ever, didn't prepare us for
Yom Kippur in Israel.

Try to imagine, if you can,
a modern country which
simply "closes down." Sud-
denly all traffic disappears
from the streets — and that
is no exaggeration. Imagine
the main intersection of
Jerusalem, right at the
entrance to the city —
where cars whiz by at the
rate of many thousands an
hour every day of the year
— with one or maybe two
cars per hour on Yom Kip-
pur — and even those solit-
ary ones are mainly emer-
gency vehicles!
And imagine all the
communications media —
all four national radio sta-
tions and the TV channel —
signing off on the day before
Yom Kippur at 2 p.m., not to

resume their badcasts
until after the final shofar
blowing at the conclusion of
the fast day. Of course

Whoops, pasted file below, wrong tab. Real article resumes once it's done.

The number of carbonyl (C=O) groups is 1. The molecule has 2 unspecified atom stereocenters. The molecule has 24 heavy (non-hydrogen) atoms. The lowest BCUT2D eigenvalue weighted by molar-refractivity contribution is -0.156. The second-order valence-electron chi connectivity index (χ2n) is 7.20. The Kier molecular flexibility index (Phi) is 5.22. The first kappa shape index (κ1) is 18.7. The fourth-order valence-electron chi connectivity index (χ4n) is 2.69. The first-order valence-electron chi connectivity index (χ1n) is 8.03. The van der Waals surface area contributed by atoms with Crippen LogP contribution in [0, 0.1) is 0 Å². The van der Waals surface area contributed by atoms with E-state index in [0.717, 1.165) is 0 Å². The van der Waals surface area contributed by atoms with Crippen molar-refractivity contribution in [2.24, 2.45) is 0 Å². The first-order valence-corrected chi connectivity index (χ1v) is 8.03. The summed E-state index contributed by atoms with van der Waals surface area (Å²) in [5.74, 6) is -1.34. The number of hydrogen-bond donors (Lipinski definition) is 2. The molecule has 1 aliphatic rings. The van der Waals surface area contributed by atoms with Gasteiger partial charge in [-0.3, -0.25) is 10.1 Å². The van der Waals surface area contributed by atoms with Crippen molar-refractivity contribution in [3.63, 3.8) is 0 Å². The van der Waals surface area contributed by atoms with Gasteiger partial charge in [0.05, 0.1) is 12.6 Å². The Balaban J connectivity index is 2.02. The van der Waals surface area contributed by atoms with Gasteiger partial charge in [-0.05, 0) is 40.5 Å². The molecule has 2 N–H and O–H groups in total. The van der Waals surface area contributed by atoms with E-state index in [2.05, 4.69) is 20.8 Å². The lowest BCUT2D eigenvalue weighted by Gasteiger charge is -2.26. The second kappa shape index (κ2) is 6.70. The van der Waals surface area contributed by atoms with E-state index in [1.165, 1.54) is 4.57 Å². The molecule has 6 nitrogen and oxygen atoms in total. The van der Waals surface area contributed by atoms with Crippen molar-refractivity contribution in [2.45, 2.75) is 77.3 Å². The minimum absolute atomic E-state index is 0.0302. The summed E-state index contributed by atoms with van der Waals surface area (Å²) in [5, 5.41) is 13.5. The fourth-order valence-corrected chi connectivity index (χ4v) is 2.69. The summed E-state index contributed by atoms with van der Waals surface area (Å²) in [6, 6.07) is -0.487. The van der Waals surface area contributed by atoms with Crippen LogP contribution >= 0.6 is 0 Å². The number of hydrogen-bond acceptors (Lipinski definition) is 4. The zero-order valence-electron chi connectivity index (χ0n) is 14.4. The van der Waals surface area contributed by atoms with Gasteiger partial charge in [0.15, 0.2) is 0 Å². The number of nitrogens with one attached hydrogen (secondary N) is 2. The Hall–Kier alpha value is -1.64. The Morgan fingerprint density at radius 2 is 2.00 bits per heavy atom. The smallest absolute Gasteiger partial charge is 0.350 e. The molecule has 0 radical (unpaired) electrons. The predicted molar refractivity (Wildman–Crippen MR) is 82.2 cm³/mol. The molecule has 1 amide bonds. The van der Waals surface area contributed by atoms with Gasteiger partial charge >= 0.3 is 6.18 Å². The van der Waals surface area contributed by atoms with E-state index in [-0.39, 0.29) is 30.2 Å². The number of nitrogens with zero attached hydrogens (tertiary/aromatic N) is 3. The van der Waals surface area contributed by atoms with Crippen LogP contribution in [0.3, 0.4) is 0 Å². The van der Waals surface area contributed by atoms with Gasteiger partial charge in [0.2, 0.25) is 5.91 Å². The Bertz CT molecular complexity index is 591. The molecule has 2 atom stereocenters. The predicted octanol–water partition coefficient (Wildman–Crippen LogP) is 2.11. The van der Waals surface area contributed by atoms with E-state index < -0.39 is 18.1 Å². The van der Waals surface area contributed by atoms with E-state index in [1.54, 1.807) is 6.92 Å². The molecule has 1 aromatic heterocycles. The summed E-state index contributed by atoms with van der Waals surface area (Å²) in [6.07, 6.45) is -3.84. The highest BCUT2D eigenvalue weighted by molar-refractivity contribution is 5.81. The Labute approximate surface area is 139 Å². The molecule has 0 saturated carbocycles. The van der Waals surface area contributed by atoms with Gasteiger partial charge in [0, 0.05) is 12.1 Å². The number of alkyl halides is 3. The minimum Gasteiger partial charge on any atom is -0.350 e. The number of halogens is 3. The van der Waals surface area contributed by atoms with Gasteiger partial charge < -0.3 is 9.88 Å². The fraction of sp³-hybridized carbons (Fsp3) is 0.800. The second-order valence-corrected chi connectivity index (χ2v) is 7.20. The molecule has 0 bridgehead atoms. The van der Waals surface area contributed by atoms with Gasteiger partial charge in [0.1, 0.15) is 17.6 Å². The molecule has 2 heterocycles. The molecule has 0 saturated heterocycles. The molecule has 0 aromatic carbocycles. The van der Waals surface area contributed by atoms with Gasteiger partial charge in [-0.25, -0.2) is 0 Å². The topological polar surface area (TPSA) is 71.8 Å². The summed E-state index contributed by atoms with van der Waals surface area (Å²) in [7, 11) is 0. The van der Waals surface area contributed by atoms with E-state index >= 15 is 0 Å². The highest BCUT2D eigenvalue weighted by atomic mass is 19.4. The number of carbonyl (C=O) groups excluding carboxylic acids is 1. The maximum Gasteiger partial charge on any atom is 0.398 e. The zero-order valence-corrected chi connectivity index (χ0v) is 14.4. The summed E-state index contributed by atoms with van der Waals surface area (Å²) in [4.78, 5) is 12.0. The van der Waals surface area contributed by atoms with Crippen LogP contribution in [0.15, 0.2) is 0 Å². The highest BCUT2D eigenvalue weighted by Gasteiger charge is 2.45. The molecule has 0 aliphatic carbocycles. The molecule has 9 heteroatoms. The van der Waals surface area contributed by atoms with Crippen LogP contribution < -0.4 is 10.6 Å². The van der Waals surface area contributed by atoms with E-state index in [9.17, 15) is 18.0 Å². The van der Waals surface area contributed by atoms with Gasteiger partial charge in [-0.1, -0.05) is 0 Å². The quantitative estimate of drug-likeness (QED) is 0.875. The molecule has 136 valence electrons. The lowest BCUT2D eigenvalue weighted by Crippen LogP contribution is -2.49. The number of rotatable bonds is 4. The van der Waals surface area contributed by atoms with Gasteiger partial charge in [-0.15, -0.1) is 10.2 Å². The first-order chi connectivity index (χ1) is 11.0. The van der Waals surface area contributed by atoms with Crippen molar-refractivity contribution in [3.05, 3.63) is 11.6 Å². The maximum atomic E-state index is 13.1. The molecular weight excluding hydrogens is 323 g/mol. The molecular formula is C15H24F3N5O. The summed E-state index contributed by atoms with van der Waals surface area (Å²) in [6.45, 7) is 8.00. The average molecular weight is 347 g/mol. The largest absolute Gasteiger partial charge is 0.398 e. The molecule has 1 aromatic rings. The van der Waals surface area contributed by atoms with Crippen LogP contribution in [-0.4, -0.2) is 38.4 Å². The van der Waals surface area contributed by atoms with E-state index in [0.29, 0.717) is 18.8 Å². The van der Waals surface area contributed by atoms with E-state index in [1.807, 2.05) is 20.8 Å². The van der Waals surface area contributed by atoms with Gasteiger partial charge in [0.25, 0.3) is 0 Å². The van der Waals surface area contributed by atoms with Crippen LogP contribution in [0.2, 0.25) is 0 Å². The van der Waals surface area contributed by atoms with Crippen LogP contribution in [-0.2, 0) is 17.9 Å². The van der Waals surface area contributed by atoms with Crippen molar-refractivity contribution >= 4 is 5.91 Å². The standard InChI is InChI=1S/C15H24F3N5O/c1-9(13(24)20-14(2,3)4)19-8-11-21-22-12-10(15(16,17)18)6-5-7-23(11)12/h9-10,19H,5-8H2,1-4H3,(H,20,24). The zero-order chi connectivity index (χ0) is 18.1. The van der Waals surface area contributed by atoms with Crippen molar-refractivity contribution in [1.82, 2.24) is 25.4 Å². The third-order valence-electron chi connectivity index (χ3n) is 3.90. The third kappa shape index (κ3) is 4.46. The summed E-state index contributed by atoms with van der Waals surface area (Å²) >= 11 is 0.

skeleton crews are present,
because everyone remem-
bers all too well Yom Kip-
pur 1973, when the devas-
tating Yom Kippur War
broke out.
On Yom Kippur the
crime rate decreases
dramatically. All types of
crimes plummet. It ap-
_pears that even the
Jewish criminals (and
there are such!) tend to
take a break.

Who then does "mind the
store?" Of course, there are
many army units which are
on duty, as are the members
of the police force, although
both try to free as many men
as possible for Yom Kippur.
Hospitals maintain skele-
ton staffs, as do the electric
company and the water
company. In addition the in-
ternational telephone sys-
tem remains open. In Short,
only the most essential
services keep a minimal
number of people on duty.
How important is Yom
Kippur in the national con-
sciousness of Israel? Until
recently no one had done
any in-depth research.
There was only a feeling
that, while most other holi-
days mean a mass exodus of
non-observant families to

all parts of the country for
picnics and so on, Yom Kip-
pur seemed to be entirely
differelit. The wanderlust
seemed to be stilled.
A recent study, however,
sheds accurate light on the
subject. In this project about
1,600 people were asked to
express their level of obser-
vance of various Jewish cus-
toms and ceremonies. This